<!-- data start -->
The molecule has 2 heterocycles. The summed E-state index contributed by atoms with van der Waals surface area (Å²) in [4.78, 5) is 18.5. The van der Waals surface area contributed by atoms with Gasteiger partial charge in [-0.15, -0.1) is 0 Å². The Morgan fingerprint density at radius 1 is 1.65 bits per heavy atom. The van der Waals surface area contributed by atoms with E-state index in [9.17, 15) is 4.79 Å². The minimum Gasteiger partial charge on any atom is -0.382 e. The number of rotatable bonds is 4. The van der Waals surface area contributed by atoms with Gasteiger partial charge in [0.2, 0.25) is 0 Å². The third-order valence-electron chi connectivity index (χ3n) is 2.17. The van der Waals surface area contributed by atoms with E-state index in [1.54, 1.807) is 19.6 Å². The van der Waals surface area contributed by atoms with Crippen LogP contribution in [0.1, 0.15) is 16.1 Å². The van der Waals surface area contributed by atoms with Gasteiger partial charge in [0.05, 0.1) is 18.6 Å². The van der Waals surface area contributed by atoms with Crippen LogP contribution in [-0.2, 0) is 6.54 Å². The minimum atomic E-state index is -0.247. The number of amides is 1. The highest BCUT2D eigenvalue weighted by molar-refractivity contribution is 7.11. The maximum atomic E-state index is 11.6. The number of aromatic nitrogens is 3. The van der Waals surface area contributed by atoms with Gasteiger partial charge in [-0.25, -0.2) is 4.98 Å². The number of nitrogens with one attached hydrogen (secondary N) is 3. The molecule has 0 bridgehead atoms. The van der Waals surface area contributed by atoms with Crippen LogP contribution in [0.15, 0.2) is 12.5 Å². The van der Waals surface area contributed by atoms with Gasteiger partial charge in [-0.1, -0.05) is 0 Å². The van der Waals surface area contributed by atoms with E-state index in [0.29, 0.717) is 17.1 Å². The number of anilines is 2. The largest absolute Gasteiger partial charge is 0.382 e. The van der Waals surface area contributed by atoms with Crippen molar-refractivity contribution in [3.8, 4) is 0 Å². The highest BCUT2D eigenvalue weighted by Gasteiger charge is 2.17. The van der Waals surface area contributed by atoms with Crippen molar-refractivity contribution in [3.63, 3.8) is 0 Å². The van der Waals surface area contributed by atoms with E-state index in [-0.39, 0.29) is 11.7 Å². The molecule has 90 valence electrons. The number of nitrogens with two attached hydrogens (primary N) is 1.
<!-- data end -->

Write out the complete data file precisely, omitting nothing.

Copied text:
The molecule has 2 heterocycles. The summed E-state index contributed by atoms with van der Waals surface area (Å²) in [4.78, 5) is 18.5. The van der Waals surface area contributed by atoms with Gasteiger partial charge in [-0.15, -0.1) is 0 Å². The Morgan fingerprint density at radius 1 is 1.65 bits per heavy atom. The van der Waals surface area contributed by atoms with E-state index in [9.17, 15) is 4.79 Å². The minimum Gasteiger partial charge on any atom is -0.382 e. The number of rotatable bonds is 4. The van der Waals surface area contributed by atoms with Gasteiger partial charge in [0.2, 0.25) is 0 Å². The third-order valence-electron chi connectivity index (χ3n) is 2.17. The van der Waals surface area contributed by atoms with E-state index in [1.54, 1.807) is 19.6 Å². The van der Waals surface area contributed by atoms with Crippen LogP contribution in [0.1, 0.15) is 16.1 Å². The van der Waals surface area contributed by atoms with Gasteiger partial charge in [0.05, 0.1) is 18.6 Å². The van der Waals surface area contributed by atoms with Crippen LogP contribution in [-0.2, 0) is 6.54 Å². The minimum atomic E-state index is -0.247. The number of amides is 1. The highest BCUT2D eigenvalue weighted by molar-refractivity contribution is 7.11. The maximum atomic E-state index is 11.6. The number of aromatic nitrogens is 3. The van der Waals surface area contributed by atoms with Gasteiger partial charge in [-0.25, -0.2) is 4.98 Å². The number of nitrogens with one attached hydrogen (secondary N) is 3. The molecule has 0 bridgehead atoms. The van der Waals surface area contributed by atoms with Crippen LogP contribution in [0.15, 0.2) is 12.5 Å². The van der Waals surface area contributed by atoms with Gasteiger partial charge in [-0.1, -0.05) is 0 Å². The van der Waals surface area contributed by atoms with E-state index in [0.29, 0.717) is 17.1 Å². The number of anilines is 2. The largest absolute Gasteiger partial charge is 0.382 e. The van der Waals surface area contributed by atoms with Crippen molar-refractivity contribution in [3.8, 4) is 0 Å². The highest BCUT2D eigenvalue weighted by Gasteiger charge is 2.17. The van der Waals surface area contributed by atoms with Crippen molar-refractivity contribution in [3.63, 3.8) is 0 Å². The van der Waals surface area contributed by atoms with E-state index in [-0.39, 0.29) is 11.7 Å². The molecule has 90 valence electrons. The number of nitrogens with two attached hydrogens (primary N) is 1.